England: Picking a Starting XI for Euro 2012
We are exactly three months away from Euro 2012, and much is up in the air for the England national team.
They don't have a manager, and the starting 11 is almost just as much up in the air. Here is an attempt to solve the selection problem.
It wouldn't be the buildup to an international tournament for England without some controversy.
It came in the form of John Terry's alleged racial abuse of Anton Ferdinand. The saga cost Terry the captaincy and led coach Fabio Capello to quit.
Scott Parker is the temporary captain and Stuart Pearce has taken over as national team coach. The FA is going to wait until after the season is over to select a more permanent replacement.
In order to possibly help the next coach, here is a what the England starting 11 could look like in a 4-3-3 formation.
GK: Rob Green
GK: Joe Hart
It's quite a change from recent tournaments that Joe Hart is one of the first names on the team sheet.
Over the past couple of tournaments, guys like Rob Green, David James and Paul Robinson have been inconsistent at best.
Some are arguing that Hart would make a suitable captain, but at 24-years-old, he's still a little too young.
It's more of a testament to his quality right now than anything else. Hart has been one of the best goalkeepers in the Premier League this season.
He hasn't really had the same kind of opportunities to shine with the Three Lions, but the Euros could provide just that chance.
LB: Ashley Cole
Ashley Cole has been one of the most consistent performers to wear an England shirt over the last couple of years.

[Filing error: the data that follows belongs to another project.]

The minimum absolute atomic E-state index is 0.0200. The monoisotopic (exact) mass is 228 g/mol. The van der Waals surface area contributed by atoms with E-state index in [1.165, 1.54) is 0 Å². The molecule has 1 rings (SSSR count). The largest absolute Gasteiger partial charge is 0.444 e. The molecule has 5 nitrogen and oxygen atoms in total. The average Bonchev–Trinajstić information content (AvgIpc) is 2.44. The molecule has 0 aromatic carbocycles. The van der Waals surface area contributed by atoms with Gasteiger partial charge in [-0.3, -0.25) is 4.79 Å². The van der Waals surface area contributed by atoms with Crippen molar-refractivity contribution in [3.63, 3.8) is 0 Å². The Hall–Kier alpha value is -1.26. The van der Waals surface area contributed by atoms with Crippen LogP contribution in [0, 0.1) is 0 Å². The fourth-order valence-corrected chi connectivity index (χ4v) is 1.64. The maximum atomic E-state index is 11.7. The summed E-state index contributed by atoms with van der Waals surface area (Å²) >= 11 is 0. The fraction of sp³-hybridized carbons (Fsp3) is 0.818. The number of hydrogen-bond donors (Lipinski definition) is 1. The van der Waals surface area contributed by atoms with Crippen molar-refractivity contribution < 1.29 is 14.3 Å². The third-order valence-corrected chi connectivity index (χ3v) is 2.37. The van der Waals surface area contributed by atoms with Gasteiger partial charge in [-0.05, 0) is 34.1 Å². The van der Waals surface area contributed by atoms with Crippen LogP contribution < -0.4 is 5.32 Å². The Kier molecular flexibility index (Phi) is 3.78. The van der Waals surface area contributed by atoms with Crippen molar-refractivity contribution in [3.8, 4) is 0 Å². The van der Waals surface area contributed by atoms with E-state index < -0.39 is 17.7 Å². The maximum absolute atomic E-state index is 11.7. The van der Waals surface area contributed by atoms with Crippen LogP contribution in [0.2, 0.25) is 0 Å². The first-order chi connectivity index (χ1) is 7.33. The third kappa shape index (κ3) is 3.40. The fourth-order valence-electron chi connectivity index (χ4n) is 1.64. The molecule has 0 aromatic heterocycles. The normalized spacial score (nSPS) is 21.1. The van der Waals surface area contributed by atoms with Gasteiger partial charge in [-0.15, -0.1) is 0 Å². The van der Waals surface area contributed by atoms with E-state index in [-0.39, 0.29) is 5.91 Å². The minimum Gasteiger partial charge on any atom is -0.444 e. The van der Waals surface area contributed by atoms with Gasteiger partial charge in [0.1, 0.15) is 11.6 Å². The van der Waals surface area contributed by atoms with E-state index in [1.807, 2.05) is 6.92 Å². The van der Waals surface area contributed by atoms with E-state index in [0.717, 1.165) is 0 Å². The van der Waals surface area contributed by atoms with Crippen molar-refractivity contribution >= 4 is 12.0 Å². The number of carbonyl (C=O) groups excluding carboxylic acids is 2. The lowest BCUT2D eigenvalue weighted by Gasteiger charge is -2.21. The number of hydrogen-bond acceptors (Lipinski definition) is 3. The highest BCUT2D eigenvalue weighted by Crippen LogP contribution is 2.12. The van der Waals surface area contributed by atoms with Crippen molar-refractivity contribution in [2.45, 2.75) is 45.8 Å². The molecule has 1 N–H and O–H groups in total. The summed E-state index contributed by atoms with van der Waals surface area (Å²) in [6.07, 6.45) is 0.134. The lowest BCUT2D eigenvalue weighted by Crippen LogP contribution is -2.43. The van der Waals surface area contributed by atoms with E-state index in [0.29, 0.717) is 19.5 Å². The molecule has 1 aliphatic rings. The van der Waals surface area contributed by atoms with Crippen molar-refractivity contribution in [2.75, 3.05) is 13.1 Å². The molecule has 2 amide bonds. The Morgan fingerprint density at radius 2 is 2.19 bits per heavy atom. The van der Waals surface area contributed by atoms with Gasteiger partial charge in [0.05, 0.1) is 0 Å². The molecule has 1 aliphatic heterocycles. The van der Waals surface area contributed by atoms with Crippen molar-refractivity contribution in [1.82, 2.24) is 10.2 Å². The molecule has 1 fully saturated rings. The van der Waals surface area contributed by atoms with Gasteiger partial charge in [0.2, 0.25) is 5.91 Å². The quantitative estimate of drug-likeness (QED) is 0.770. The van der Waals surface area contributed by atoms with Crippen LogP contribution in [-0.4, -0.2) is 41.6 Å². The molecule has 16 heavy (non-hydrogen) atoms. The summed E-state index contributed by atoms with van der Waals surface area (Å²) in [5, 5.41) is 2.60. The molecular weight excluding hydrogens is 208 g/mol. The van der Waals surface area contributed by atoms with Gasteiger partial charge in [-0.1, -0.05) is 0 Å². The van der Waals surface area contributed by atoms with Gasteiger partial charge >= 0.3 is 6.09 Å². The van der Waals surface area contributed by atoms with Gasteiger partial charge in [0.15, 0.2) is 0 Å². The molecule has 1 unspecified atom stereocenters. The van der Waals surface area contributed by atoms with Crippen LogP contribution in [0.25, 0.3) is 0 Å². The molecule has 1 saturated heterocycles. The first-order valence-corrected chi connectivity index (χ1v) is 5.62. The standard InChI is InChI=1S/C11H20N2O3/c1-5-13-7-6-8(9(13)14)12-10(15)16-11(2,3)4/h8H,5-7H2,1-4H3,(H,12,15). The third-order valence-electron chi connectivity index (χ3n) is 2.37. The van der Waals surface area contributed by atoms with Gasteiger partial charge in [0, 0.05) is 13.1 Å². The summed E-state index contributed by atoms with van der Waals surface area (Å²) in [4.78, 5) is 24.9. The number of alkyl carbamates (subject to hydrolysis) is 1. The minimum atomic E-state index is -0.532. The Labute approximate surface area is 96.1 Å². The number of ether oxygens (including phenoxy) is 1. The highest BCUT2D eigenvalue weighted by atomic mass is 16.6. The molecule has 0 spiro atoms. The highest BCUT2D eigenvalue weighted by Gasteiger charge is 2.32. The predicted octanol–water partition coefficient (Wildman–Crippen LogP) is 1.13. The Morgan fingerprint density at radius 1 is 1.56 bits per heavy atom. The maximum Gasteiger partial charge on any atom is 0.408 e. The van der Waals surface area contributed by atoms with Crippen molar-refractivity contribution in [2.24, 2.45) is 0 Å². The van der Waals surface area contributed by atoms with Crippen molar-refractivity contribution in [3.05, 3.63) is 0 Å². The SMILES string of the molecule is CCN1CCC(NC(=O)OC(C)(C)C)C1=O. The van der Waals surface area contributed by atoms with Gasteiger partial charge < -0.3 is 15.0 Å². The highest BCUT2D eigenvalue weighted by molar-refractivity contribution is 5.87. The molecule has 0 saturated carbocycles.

It's been a bit of a rough year for him in 2011-12, but the same could be said for almost every Chelsea player. With the sacking of Andre Villas-Boas, maybe club and player will turn their form around.
There was a time a few years ago when some considered Cole to be the best left back in the world.
Now he'll probably never reach that level again, but even if he performs slightly below that, England should consider themselves lucky to have a left back so skilled.
Injuries could derail any chances of him making the squad. Should he be unable to play, then Leighton Baines would make a suitable replacement.
CB: Gary Cahill
Much like his Chelsea counterpart, this season has not been a banner year for Gary Cahill.
Lest we forget that back in September, Cahill was being linked to Barcelona. That was before Bolton really took a nosedive to the bottom of the table.
The Trotters are no longer his problem, though, as he moved to Stamford Bridge in January.
He's struggled a little since the move, but it didn't help that he was playing in Andre Villas-Boas defensive high-line system. Plus, he and John Terry are much the same player so they don't play very well off of each other.
However, Cahill no doubt has talent. It is doubtful that Terry will be in the England starting 11, or even in the squad, come the Euros.
CB: Phil Jones
Although he is only 20 years old, Phil Jones would be perfect for the England squad.
It doesn't make any sense that he would be too young for the national team, but not too young to play for the possible Premier League champions.
Plus, he would play a perfect partner for Gary Cahill.
Jones would allow Cahill to do what he does best, which is stay close to the 18-yard box and dispose of any attacks from there.
Much like John Terry, Cahill really struggles when he has to run back to track down an opposing striker.
That job could be left to Jones, who has shown in his play as a defensive midfielder that he can really move up and down the pitch.
RB: Micah Richards
There are a couple of good options here with Richards, Kyle Walker and Glen Johnson.
In the end, Richards is the man to choose because he looks to be a better distributor in the attacking third. In the Premier League this year, he has five assists to Walker's one and Johnson's zero.
Richards' selection is more of a testament to his improvement than it is an indictment of either Walker or Johnson.
Granted he scored the winner late, Richards did a very good job of corralling Arjen Robben in England's latest friendly against the Netherlands.
CDM: Scott Parker (C)
Although he won the Football Writers' "Footballer of the Year" last year, there was some debate as to the skill level of Scott Parker.